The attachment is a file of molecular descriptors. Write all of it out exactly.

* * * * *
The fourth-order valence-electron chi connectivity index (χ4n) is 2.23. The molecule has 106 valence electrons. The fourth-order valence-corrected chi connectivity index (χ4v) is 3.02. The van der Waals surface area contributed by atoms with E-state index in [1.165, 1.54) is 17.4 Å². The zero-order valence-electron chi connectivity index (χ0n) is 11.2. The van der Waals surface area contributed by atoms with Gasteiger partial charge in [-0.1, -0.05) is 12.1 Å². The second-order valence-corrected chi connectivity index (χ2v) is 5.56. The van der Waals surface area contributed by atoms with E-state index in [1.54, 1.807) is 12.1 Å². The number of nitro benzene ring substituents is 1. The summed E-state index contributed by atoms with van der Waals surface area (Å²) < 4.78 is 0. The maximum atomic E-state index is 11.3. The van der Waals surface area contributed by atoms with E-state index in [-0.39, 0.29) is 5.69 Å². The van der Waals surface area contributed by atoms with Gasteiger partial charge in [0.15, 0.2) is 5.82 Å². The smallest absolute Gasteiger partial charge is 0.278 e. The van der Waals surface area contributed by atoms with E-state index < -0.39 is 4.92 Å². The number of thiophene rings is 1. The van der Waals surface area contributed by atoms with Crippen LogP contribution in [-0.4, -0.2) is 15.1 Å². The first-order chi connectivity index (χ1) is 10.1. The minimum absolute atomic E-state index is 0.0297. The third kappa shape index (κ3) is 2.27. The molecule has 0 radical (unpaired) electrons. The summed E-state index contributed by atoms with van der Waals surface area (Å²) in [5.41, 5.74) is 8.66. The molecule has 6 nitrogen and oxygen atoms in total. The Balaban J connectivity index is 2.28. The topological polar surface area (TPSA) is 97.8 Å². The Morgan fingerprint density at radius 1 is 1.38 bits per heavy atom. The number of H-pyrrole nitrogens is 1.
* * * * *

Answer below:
The fourth-order valence-electron chi connectivity index (χ4n) is 2.23. The molecule has 106 valence electrons. The fourth-order valence-corrected chi connectivity index (χ4v) is 3.02. The van der Waals surface area contributed by atoms with E-state index in [1.165, 1.54) is 17.4 Å². The zero-order valence-electron chi connectivity index (χ0n) is 11.2. The van der Waals surface area contributed by atoms with Gasteiger partial charge in [-0.1, -0.05) is 12.1 Å². The second-order valence-corrected chi connectivity index (χ2v) is 5.56. The van der Waals surface area contributed by atoms with E-state index in [1.54, 1.807) is 12.1 Å². The number of nitro benzene ring substituents is 1. The summed E-state index contributed by atoms with van der Waals surface area (Å²) < 4.78 is 0. The maximum atomic E-state index is 11.3. The van der Waals surface area contributed by atoms with E-state index in [-0.39, 0.29) is 5.69 Å². The van der Waals surface area contributed by atoms with Gasteiger partial charge in [0.15, 0.2) is 5.82 Å². The smallest absolute Gasteiger partial charge is 0.278 e. The van der Waals surface area contributed by atoms with E-state index < -0.39 is 4.92 Å². The number of thiophene rings is 1. The van der Waals surface area contributed by atoms with Crippen LogP contribution in [-0.4, -0.2) is 15.1 Å². The first-order chi connectivity index (χ1) is 10.1. The minimum absolute atomic E-state index is 0.0297. The third kappa shape index (κ3) is 2.27. The molecule has 0 radical (unpaired) electrons. The summed E-state index contributed by atoms with van der Waals surface area (Å²) in [5.41, 5.74) is 8.66. The molecule has 6 nitrogen and oxygen atoms in total. The Balaban J connectivity index is 2.28. The topological polar surface area (TPSA) is 97.8 Å². The Morgan fingerprint density at radius 1 is 1.38 bits per heavy atom. The number of H-pyrrole nitrogens is 1.